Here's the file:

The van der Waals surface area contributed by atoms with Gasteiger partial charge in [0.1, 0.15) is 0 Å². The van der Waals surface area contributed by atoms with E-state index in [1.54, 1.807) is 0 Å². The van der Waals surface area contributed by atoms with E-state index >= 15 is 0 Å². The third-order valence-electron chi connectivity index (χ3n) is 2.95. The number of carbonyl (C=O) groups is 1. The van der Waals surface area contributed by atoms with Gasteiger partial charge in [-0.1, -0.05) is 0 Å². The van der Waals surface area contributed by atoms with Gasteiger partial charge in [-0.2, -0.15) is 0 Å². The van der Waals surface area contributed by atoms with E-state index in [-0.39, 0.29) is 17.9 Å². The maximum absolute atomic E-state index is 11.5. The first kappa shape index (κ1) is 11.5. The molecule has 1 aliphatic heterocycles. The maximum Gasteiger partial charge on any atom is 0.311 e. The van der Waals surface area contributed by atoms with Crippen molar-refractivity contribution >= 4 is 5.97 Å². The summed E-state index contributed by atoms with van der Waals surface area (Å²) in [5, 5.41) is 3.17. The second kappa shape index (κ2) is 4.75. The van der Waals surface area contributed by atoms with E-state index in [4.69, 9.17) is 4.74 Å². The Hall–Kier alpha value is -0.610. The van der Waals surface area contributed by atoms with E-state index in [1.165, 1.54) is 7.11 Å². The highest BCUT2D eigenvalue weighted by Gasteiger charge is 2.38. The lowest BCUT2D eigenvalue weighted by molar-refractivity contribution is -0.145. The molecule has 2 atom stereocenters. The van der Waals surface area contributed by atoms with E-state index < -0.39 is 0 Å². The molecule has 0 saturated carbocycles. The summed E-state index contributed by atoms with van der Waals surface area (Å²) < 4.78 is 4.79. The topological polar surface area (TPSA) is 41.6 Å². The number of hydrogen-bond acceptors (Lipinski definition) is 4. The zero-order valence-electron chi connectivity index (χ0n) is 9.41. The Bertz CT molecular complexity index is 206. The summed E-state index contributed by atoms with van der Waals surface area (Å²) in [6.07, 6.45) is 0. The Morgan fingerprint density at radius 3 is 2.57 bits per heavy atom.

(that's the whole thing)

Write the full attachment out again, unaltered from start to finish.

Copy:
The van der Waals surface area contributed by atoms with Gasteiger partial charge in [0.1, 0.15) is 0 Å². The van der Waals surface area contributed by atoms with E-state index in [1.54, 1.807) is 0 Å². The van der Waals surface area contributed by atoms with E-state index >= 15 is 0 Å². The third-order valence-electron chi connectivity index (χ3n) is 2.95. The number of carbonyl (C=O) groups is 1. The van der Waals surface area contributed by atoms with Gasteiger partial charge in [-0.1, -0.05) is 0 Å². The van der Waals surface area contributed by atoms with Gasteiger partial charge in [-0.2, -0.15) is 0 Å². The van der Waals surface area contributed by atoms with E-state index in [-0.39, 0.29) is 17.9 Å². The maximum absolute atomic E-state index is 11.5. The first kappa shape index (κ1) is 11.5. The molecule has 1 aliphatic heterocycles. The maximum Gasteiger partial charge on any atom is 0.311 e. The van der Waals surface area contributed by atoms with Crippen molar-refractivity contribution >= 4 is 5.97 Å². The summed E-state index contributed by atoms with van der Waals surface area (Å²) in [5, 5.41) is 3.17. The second kappa shape index (κ2) is 4.75. The van der Waals surface area contributed by atoms with E-state index in [4.69, 9.17) is 4.74 Å². The Hall–Kier alpha value is -0.610. The van der Waals surface area contributed by atoms with E-state index in [1.165, 1.54) is 7.11 Å². The highest BCUT2D eigenvalue weighted by Gasteiger charge is 2.38. The lowest BCUT2D eigenvalue weighted by molar-refractivity contribution is -0.145. The molecule has 2 atom stereocenters. The van der Waals surface area contributed by atoms with E-state index < -0.39 is 0 Å². The molecule has 0 saturated carbocycles. The summed E-state index contributed by atoms with van der Waals surface area (Å²) < 4.78 is 4.79. The topological polar surface area (TPSA) is 41.6 Å². The number of hydrogen-bond acceptors (Lipinski definition) is 4. The zero-order valence-electron chi connectivity index (χ0n) is 9.41. The Bertz CT molecular complexity index is 206. The summed E-state index contributed by atoms with van der Waals surface area (Å²) in [6.07, 6.45) is 0. The Morgan fingerprint density at radius 3 is 2.57 bits per heavy atom.